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Homethree theorems on parabolas
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three theorems on parabolas
In the Cartesian plane, pick a point with coordinates $(0,2f)$ (subtle hint!) and construct (1) the set $S$ of segments $s$ joining $F=(0,2f)$ with the points $(x,0)$, and (2) the set $B$ of rightbisectors $b$ of the segments $s\in S$.
Theorem 1 :
Proof:
We’re lucky in that we don’t need a fancy definition of envelope; considering a line to be a set of points it’s just the boundary of the set $C=\cup_{{b\in B}}b$. Strategy: fix an $x$ coordinate and find the max/minimum of possible $y$’s in C with that $x$. But first we’ll pick an $s$ from $S$ by picking a point $p=(w,0)$ on the $x$ axis. The midpoint of the segment $s\in S$ through $p$ is $M=(\frac{w}{2},f)$. Also, the slope of this $s$ is $\frac{2f}{w}$. The corresponding rightbisector will also pass through $(\frac{w}{2},f)$ and will have slope $\frac{w}{2f}$. Its equation is therefore
$\frac{2y2f}{2xw}=\frac{w}{2f}.$ 
Equivalently,
$y=f+\frac{wx}{2f}\frac{w^{2}}{4f}.$ 
By any of many very famous theorems (Euclid book II theorem twentysomething, CauchySchwarzBunyakovski (overkill), differential calculus, what you will) for fixed $x$, $y$ is an extremum for $w=x$ only, and therefore the envelope has equation
$y=f+\frac{x^{2}}{4f}.$ 
I could say I’m done right now because we “know” that this is a parabola, with focal length $f$ and $x$axis as directrix. I don’t want to, though. The most popular definition of parabola I know of is “set of points equidistant from some line $d$ and some point $f$.” The line responsible for the point on the envelope with given ordinate $x$ was found to bisect the segment $s\in S$ through $H=(x,0)$. So pick an extra point $Q\in b\in B$ where $b$ is the perpendicular bisector of $s$. We then have $\angle FMQ=\angle QMH$ because they’re both right angles, lengths $FM=MH$, and $QM$ is common to both triangles $FMQ$ and $HMQ$. Therefore two sides and the angles they contain are respectively equal in the triangles $FMQ$ and $HMQ$, and so respective angles and respective sides are all equal. In particular, $FQ=QH$. Also, since $Q$ and $H$ have the same $x$ coordinate, the line $QH$ is the perpendicular to the $x$axis, and so $Q$, a general point on the envelope, is equidistant from $F$ and the $x$axis. Therefore etc.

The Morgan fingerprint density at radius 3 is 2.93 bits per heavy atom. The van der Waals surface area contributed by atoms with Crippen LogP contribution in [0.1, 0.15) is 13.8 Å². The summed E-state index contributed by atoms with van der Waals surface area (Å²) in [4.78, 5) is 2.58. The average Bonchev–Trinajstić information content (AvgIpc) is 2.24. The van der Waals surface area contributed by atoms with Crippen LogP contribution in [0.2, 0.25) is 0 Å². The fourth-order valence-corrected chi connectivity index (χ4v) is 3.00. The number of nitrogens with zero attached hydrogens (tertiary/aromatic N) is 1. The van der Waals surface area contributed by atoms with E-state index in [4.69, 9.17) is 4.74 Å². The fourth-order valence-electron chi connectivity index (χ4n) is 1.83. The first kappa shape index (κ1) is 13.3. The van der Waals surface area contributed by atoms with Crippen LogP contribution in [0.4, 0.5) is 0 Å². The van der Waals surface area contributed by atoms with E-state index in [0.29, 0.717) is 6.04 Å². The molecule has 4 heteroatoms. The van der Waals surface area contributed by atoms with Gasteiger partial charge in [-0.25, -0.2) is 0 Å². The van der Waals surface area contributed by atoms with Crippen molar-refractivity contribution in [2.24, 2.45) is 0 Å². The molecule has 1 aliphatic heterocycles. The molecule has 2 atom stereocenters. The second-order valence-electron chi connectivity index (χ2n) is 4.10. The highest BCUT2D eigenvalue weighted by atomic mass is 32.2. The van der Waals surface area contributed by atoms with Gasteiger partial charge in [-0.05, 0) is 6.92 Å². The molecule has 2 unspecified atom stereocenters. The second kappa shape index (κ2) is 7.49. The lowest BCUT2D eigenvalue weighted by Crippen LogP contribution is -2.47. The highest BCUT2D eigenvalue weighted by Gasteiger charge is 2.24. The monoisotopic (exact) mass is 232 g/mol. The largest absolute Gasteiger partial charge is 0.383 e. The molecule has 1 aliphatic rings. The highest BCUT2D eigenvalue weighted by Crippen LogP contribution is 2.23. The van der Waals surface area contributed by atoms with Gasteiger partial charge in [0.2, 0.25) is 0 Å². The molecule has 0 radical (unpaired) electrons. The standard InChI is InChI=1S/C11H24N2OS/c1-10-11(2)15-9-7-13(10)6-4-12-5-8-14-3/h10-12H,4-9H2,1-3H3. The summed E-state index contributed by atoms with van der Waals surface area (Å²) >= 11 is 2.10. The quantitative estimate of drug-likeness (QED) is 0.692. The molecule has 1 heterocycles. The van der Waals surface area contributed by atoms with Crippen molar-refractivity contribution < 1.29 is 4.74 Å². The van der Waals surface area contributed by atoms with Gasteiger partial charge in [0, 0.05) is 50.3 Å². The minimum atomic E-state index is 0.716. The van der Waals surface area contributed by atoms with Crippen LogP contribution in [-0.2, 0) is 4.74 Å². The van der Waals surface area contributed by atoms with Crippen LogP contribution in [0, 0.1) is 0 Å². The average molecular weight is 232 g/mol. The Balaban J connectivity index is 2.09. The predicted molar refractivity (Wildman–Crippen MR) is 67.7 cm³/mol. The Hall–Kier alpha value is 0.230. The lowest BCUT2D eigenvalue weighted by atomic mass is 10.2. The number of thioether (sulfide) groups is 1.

QED.
Because of this construction, it is clear that the lines of $B$ are all tangent to the parabola in question.
We’re not done yet. Pick a random point $P$ outside $C$ (“inside” the parabola), and call the parabola $\pi$ (just to be nasty). Here’s a nice quicky:
Theorem 2 The Reflector Law:
Proof:
Quite simply, assume $PR$ produced is not necessarily perpendicular to the $x$axis. Because $\pi$ is a parabola, the segment from $R$ perpendicular to the $x$axis has the same length as $RF$. So let this perpendicular hit the $x$axis at $H$. We then have that the length of $PRH$ equals that of $PRF$. But $PRH$ (and hence $PRF$) is minimal when it’s a straight line; that is, when $PR$ produced is perpendicular to the $x$axis.
QED
Hey! I called that theorem the “reflector law”. Perhaps it didn’t look like one. (It is in the Lagrangian formulation), but it’s fairly easy to show (it’s a similar argument) that the shortest path from a point to a line to a point makes “incident” and “reflected” angles equal.
One last marvelous tidbit. This will take more time, though. Let $b$ be tangent to $\pi$ at $R$, and let $n$ be perpendicular to $b$ at $R$. We will call $n$ the normal to $\pi$ at $R$. Let $n$ meet the $x$axis at $G$.